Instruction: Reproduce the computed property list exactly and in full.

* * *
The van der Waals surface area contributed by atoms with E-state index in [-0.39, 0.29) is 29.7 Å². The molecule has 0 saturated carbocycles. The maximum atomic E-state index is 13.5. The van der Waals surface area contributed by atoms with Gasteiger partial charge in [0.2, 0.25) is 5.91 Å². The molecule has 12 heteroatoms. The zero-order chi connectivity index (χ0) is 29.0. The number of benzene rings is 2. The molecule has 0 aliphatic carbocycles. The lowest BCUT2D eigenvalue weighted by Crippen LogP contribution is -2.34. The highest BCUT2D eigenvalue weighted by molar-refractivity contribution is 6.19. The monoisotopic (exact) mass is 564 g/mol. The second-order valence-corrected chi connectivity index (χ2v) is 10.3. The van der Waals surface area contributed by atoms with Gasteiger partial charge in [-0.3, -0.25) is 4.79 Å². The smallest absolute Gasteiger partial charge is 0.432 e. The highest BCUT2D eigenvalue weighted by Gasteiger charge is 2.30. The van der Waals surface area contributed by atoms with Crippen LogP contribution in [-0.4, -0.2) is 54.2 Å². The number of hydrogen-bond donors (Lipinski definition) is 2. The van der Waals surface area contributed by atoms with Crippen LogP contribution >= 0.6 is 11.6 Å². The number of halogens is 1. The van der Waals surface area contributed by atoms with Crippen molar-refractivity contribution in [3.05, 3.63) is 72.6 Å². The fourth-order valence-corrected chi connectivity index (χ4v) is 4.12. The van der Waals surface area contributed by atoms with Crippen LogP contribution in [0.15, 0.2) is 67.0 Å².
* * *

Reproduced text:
The van der Waals surface area contributed by atoms with E-state index in [-0.39, 0.29) is 29.7 Å². The molecule has 0 saturated carbocycles. The maximum atomic E-state index is 13.5. The van der Waals surface area contributed by atoms with Gasteiger partial charge in [0.2, 0.25) is 5.91 Å². The molecule has 12 heteroatoms. The zero-order chi connectivity index (χ0) is 29.0. The number of benzene rings is 2. The molecule has 0 aliphatic carbocycles. The lowest BCUT2D eigenvalue weighted by Crippen LogP contribution is -2.34. The highest BCUT2D eigenvalue weighted by molar-refractivity contribution is 6.19. The monoisotopic (exact) mass is 564 g/mol. The second-order valence-corrected chi connectivity index (χ2v) is 10.3. The van der Waals surface area contributed by atoms with Gasteiger partial charge in [-0.3, -0.25) is 4.79 Å². The smallest absolute Gasteiger partial charge is 0.432 e. The highest BCUT2D eigenvalue weighted by Gasteiger charge is 2.30. The van der Waals surface area contributed by atoms with Crippen LogP contribution in [-0.4, -0.2) is 54.2 Å². The number of hydrogen-bond donors (Lipinski definition) is 2. The van der Waals surface area contributed by atoms with Crippen LogP contribution >= 0.6 is 11.6 Å². The number of halogens is 1. The van der Waals surface area contributed by atoms with Crippen molar-refractivity contribution in [3.05, 3.63) is 72.6 Å². The fourth-order valence-corrected chi connectivity index (χ4v) is 4.12. The van der Waals surface area contributed by atoms with Crippen LogP contribution in [0.15, 0.2) is 67.0 Å².